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I can blink the built-in LED using the standard code, but when running my moderately resource-intensive code, I cannot get the led to blink. I am connecting my Pico with WLAN. I interrupted the loop to execute the following code.

>>> import micropython                                                          
>>> micropython.mem_info()                                                      
stack: 540 out of 7936                                                          
GC: total: 192768, used: 24832, free: 167936                                    
 No. of 1-blocks: 468, 2-blocks: 84, max blk sz: 72, max free sz: 9509          
>>> from machine import Pin                                                     
>>> led = Pin('LED', Pin.OUT)                                                   
>>> led.on()                                                                    
>>> led.value()                                                                 
0                                                                               
>>> led                                                                         
Pin(EXT_GPIO0, mode=OUT)
  • I tried running the same on another machine, and I was able to replicate the same glitch
  • I am using Pico W 1.20.0 firmware

Can I do something to resolve this? Are there any other ways to blink the LED?

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  • So you didn't post the code you are using or any evidence of a problem but want someone to tell you what is wrong.
    – Milliways
    Mar 9 at 21:53

2 Answers 2

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Your micropython.mem_info() output shows that your stack usage is relatively low, but you can try increasing the stack size to see if it helps. Here you will find some info about memory management: https://docs.micropython.org/en/latest/develop/memorymgt.html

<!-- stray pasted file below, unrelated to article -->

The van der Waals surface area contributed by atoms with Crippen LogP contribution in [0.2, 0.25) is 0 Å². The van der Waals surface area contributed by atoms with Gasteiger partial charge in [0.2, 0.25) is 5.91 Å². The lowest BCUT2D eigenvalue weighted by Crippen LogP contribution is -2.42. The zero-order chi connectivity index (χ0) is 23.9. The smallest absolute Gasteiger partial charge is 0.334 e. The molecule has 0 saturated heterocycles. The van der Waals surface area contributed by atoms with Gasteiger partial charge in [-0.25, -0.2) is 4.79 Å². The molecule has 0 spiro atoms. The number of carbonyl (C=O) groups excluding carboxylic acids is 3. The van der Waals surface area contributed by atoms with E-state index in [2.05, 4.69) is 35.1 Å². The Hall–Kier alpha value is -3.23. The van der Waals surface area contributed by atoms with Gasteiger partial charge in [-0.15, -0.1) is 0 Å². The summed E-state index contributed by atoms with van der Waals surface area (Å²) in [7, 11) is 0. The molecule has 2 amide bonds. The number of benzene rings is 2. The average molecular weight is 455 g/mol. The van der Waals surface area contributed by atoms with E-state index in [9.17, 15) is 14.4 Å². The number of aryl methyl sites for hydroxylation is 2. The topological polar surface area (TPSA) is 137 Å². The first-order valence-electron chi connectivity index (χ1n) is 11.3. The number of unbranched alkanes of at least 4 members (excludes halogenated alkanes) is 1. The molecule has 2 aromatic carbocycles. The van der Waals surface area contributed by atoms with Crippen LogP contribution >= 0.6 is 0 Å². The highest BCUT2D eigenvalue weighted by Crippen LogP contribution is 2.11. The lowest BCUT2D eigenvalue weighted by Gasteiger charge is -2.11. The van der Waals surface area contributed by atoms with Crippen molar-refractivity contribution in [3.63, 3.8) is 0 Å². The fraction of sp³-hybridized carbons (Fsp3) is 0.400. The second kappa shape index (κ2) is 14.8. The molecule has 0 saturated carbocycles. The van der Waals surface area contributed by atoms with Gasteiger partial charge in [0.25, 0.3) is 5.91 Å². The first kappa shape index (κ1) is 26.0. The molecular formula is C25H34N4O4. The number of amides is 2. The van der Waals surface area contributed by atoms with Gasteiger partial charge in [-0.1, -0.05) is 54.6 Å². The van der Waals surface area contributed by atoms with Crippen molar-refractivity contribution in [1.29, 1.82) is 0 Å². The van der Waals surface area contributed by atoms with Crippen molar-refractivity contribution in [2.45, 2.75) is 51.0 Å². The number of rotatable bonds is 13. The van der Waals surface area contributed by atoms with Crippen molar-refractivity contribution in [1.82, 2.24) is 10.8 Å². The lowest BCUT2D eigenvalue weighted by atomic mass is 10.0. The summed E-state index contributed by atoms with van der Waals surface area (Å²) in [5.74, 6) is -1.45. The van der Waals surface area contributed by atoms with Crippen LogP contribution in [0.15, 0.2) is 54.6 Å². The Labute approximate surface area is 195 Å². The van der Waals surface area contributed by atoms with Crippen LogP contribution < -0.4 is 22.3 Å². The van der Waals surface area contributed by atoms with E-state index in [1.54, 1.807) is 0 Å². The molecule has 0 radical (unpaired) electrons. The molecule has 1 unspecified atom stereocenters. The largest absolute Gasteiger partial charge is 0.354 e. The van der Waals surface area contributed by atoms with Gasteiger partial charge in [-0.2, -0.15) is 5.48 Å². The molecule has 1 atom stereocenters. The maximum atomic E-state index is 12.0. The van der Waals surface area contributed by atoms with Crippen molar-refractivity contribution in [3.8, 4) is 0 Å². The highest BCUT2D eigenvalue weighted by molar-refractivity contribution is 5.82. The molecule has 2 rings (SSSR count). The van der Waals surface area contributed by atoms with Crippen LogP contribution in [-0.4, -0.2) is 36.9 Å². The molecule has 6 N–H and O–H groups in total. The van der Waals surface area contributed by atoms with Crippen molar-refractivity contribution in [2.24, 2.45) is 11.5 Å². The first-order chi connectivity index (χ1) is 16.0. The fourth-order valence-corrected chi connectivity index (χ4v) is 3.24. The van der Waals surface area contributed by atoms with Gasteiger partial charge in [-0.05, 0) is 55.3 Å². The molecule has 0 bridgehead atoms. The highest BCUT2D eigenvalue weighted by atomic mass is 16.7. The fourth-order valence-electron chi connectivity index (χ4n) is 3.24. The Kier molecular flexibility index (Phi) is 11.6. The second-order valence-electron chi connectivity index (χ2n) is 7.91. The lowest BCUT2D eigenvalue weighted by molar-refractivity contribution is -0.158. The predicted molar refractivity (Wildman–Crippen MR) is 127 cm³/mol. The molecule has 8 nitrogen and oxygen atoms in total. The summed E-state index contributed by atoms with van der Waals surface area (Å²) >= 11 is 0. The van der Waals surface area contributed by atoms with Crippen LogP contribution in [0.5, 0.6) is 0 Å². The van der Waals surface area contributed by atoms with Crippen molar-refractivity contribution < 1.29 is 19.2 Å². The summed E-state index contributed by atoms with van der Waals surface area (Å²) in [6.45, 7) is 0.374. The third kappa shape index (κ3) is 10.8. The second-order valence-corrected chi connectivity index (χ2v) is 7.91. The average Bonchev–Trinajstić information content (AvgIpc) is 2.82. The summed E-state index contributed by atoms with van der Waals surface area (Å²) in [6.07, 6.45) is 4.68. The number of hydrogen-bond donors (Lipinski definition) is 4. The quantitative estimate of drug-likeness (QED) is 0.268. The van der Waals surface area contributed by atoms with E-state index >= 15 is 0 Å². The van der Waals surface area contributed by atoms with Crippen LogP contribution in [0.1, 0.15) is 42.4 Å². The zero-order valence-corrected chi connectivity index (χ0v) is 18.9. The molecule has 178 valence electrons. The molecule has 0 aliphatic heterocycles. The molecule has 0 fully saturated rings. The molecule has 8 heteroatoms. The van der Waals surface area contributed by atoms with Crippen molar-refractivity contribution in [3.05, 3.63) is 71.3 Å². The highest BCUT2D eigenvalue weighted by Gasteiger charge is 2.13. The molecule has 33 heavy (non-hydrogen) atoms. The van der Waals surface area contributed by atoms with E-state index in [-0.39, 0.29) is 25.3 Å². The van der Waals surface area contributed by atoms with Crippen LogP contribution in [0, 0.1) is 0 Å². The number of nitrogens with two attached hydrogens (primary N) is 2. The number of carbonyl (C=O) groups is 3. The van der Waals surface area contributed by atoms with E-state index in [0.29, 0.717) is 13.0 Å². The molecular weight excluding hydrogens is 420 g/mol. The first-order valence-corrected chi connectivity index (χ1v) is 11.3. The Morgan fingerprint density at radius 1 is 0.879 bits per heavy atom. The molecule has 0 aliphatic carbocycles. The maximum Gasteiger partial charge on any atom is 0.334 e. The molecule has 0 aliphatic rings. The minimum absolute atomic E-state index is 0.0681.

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  • I was reading up on the memory layout of Pico and my first suspicion was that some overflow was happening. Will check it out
    – poloPlaya
    Mar 9 at 11:18
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I don't see that that would blink the built-in LED, and it certainly isn't "standard code"

You can use a timer to blink a LED with minimal processor use. The following is a simple demo program which users timers and callback to blink 2 LED.

# Pico Timer LED
# https://microcontrollerslab.com/generate-delay-raspberry-pi-pico-timers-micropython/
from machine import Timer, Pin
led_onboard = Pin("LED", machine.Pin.OUT)
led2 = Pin(15, Pin.OUT)
led2.value(1)

timer=Timer(-1)
timer2=Timer(-1)

try:
    timer.init(period=500, mode=Timer.PERIODIC, callback=lambda t:led_onboard.toggle())
    timer2.init(period=1500, mode=Timer.PERIODIC, callback=lambda t:led2.toggle())
except:
    timer.deinit()
    timer2.deinit()
    led_onboard.value(0)
    led2.value(0)
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  • I don't understand how adding a timer would solve the issue?? The reason I had to interrupt the program in the first place was that the timer-based LED was not working. When I tried to debug the issue I stumbled across this
    – poloPlaya
    Mar 9 at 11:15
  • Did you ACTUALLY try a timer? You have not posted any code which demonstrates any problem - your code doesn't use a timer (or indeed make any attempt to change the LED).
    – Milliways
    Mar 9 at 11:31
  • To iterate once again, I said I interrupted the loop to run the code I mentioned. The loop had a timer that blinked the LED, which isn't working. The timer worked fine before the code volume increased. Now coming to the problem, if you see I did led.on() followed by led.value(), which should've returned 1, but it's not the case. That's what is causing the LED to not blink while running the loop
    – poloPlaya
    Mar 9 at 13:57

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